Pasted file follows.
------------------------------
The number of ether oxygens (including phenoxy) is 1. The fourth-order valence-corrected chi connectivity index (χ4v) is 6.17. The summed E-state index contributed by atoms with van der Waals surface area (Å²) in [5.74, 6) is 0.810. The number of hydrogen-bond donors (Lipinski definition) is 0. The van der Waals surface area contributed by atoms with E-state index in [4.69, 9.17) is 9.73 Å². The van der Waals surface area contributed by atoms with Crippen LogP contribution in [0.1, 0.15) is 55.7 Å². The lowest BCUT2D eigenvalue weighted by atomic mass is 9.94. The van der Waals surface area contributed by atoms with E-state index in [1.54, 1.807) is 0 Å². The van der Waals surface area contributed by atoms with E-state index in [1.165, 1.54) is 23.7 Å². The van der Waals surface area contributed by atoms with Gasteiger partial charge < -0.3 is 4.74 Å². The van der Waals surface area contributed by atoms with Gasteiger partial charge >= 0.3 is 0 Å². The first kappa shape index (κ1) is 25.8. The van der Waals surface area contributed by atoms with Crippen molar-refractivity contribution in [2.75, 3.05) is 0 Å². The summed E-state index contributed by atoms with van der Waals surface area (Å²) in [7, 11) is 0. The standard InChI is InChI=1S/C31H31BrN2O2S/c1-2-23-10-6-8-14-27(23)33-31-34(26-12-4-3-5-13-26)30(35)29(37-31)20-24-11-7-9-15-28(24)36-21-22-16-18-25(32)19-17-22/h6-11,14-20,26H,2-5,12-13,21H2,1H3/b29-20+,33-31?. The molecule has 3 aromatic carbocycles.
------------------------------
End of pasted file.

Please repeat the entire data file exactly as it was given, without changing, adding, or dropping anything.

The number of ether oxygens (including phenoxy) is 1. The fourth-order valence-corrected chi connectivity index (χ4v) is 6.17. The summed E-state index contributed by atoms with van der Waals surface area (Å²) in [5.74, 6) is 0.810. The number of hydrogen-bond donors (Lipinski definition) is 0. The van der Waals surface area contributed by atoms with E-state index in [4.69, 9.17) is 9.73 Å². The van der Waals surface area contributed by atoms with Crippen LogP contribution in [0.1, 0.15) is 55.7 Å². The lowest BCUT2D eigenvalue weighted by atomic mass is 9.94. The van der Waals surface area contributed by atoms with E-state index in [1.54, 1.807) is 0 Å². The van der Waals surface area contributed by atoms with E-state index in [1.165, 1.54) is 23.7 Å². The van der Waals surface area contributed by atoms with Gasteiger partial charge < -0.3 is 4.74 Å². The van der Waals surface area contributed by atoms with Gasteiger partial charge >= 0.3 is 0 Å². The first kappa shape index (κ1) is 25.8. The van der Waals surface area contributed by atoms with Crippen molar-refractivity contribution in [2.75, 3.05) is 0 Å². The summed E-state index contributed by atoms with van der Waals surface area (Å²) in [7, 11) is 0. The standard InChI is InChI=1S/C31H31BrN2O2S/c1-2-23-10-6-8-14-27(23)33-31-34(26-12-4-3-5-13-26)30(35)29(37-31)20-24-11-7-9-15-28(24)36-21-22-16-18-25(32)19-17-22/h6-11,14-20,26H,2-5,12-13,21H2,1H3/b29-20+,33-31?. The molecule has 3 aromatic carbocycles.